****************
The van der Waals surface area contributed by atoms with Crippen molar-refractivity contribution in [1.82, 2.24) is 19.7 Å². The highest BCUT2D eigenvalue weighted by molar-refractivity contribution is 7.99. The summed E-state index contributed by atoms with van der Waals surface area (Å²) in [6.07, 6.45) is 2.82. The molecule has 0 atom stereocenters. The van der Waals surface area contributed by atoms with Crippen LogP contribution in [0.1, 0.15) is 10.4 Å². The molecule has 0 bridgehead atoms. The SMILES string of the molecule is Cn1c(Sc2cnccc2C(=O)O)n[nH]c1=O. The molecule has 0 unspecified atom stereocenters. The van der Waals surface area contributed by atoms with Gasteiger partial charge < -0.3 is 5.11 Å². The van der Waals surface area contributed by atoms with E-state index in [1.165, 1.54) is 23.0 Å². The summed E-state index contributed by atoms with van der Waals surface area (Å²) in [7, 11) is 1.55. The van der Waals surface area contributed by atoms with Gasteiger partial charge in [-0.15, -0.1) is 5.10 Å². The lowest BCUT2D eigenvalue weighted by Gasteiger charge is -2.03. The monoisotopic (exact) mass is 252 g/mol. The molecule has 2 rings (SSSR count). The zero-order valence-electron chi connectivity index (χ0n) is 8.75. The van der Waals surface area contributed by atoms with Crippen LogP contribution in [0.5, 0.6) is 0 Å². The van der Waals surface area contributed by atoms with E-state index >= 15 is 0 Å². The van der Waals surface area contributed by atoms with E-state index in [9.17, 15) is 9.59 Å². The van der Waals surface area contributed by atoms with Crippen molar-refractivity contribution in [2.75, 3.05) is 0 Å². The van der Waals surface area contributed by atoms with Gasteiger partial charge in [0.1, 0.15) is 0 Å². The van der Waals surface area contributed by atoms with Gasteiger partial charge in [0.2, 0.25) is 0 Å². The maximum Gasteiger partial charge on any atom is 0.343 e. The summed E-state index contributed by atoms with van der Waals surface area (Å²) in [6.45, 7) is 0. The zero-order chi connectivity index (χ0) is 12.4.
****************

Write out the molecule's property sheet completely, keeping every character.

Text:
The van der Waals surface area contributed by atoms with Crippen molar-refractivity contribution in [1.82, 2.24) is 19.7 Å². The highest BCUT2D eigenvalue weighted by molar-refractivity contribution is 7.99. The summed E-state index contributed by atoms with van der Waals surface area (Å²) in [6.07, 6.45) is 2.82. The molecule has 0 atom stereocenters. The van der Waals surface area contributed by atoms with Crippen LogP contribution in [0.1, 0.15) is 10.4 Å². The molecule has 0 bridgehead atoms. The SMILES string of the molecule is Cn1c(Sc2cnccc2C(=O)O)n[nH]c1=O. The molecule has 0 unspecified atom stereocenters. The van der Waals surface area contributed by atoms with Gasteiger partial charge < -0.3 is 5.11 Å². The van der Waals surface area contributed by atoms with E-state index in [1.165, 1.54) is 23.0 Å². The summed E-state index contributed by atoms with van der Waals surface area (Å²) in [7, 11) is 1.55. The van der Waals surface area contributed by atoms with Gasteiger partial charge in [-0.15, -0.1) is 5.10 Å². The lowest BCUT2D eigenvalue weighted by Gasteiger charge is -2.03. The monoisotopic (exact) mass is 252 g/mol. The molecule has 2 rings (SSSR count). The zero-order valence-electron chi connectivity index (χ0n) is 8.75. The van der Waals surface area contributed by atoms with Crippen LogP contribution in [0.5, 0.6) is 0 Å². The van der Waals surface area contributed by atoms with E-state index >= 15 is 0 Å². The van der Waals surface area contributed by atoms with E-state index in [9.17, 15) is 9.59 Å². The van der Waals surface area contributed by atoms with Crippen molar-refractivity contribution in [2.75, 3.05) is 0 Å². The van der Waals surface area contributed by atoms with Gasteiger partial charge in [0.1, 0.15) is 0 Å². The van der Waals surface area contributed by atoms with Gasteiger partial charge in [0.2, 0.25) is 0 Å². The maximum Gasteiger partial charge on any atom is 0.343 e. The summed E-state index contributed by atoms with van der Waals surface area (Å²) in [6.45, 7) is 0. The zero-order chi connectivity index (χ0) is 12.4.